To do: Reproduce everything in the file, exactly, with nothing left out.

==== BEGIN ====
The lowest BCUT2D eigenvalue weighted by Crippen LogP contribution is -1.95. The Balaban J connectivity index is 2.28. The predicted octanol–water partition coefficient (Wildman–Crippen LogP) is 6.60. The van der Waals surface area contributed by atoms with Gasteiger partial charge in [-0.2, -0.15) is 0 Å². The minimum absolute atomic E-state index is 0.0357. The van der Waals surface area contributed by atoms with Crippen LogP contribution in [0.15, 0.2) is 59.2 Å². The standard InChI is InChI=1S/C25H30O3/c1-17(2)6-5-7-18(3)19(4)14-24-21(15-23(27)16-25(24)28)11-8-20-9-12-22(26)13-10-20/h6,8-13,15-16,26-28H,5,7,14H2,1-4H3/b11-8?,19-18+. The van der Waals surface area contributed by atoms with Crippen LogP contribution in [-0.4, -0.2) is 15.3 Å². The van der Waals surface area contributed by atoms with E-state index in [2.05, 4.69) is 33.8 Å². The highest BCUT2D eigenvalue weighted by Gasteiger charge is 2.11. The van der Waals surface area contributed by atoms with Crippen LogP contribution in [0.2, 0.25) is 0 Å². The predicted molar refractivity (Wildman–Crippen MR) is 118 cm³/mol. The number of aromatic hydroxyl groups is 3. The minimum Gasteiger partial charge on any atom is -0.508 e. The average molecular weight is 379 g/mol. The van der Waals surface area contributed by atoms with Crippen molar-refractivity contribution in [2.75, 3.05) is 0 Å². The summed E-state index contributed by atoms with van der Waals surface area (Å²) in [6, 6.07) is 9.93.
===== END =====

The lowest BCUT2D eigenvalue weighted by Crippen LogP contribution is -1.95. The Balaban J connectivity index is 2.28. The predicted octanol–water partition coefficient (Wildman–Crippen LogP) is 6.60. The van der Waals surface area contributed by atoms with Gasteiger partial charge in [-0.2, -0.15) is 0 Å². The minimum absolute atomic E-state index is 0.0357. The van der Waals surface area contributed by atoms with Crippen LogP contribution in [0.15, 0.2) is 59.2 Å². The standard InChI is InChI=1S/C25H30O3/c1-17(2)6-5-7-18(3)19(4)14-24-21(15-23(27)16-25(24)28)11-8-20-9-12-22(26)13-10-20/h6,8-13,15-16,26-28H,5,7,14H2,1-4H3/b11-8?,19-18+. The van der Waals surface area contributed by atoms with Crippen LogP contribution in [-0.4, -0.2) is 15.3 Å². The van der Waals surface area contributed by atoms with E-state index in [2.05, 4.69) is 33.8 Å². The highest BCUT2D eigenvalue weighted by Gasteiger charge is 2.11. The van der Waals surface area contributed by atoms with Crippen LogP contribution in [0.2, 0.25) is 0 Å². The predicted molar refractivity (Wildman–Crippen MR) is 118 cm³/mol. The number of aromatic hydroxyl groups is 3. The minimum Gasteiger partial charge on any atom is -0.508 e. The average molecular weight is 379 g/mol. The van der Waals surface area contributed by atoms with Crippen molar-refractivity contribution in [2.75, 3.05) is 0 Å². The summed E-state index contributed by atoms with van der Waals surface area (Å²) in [6, 6.07) is 9.93.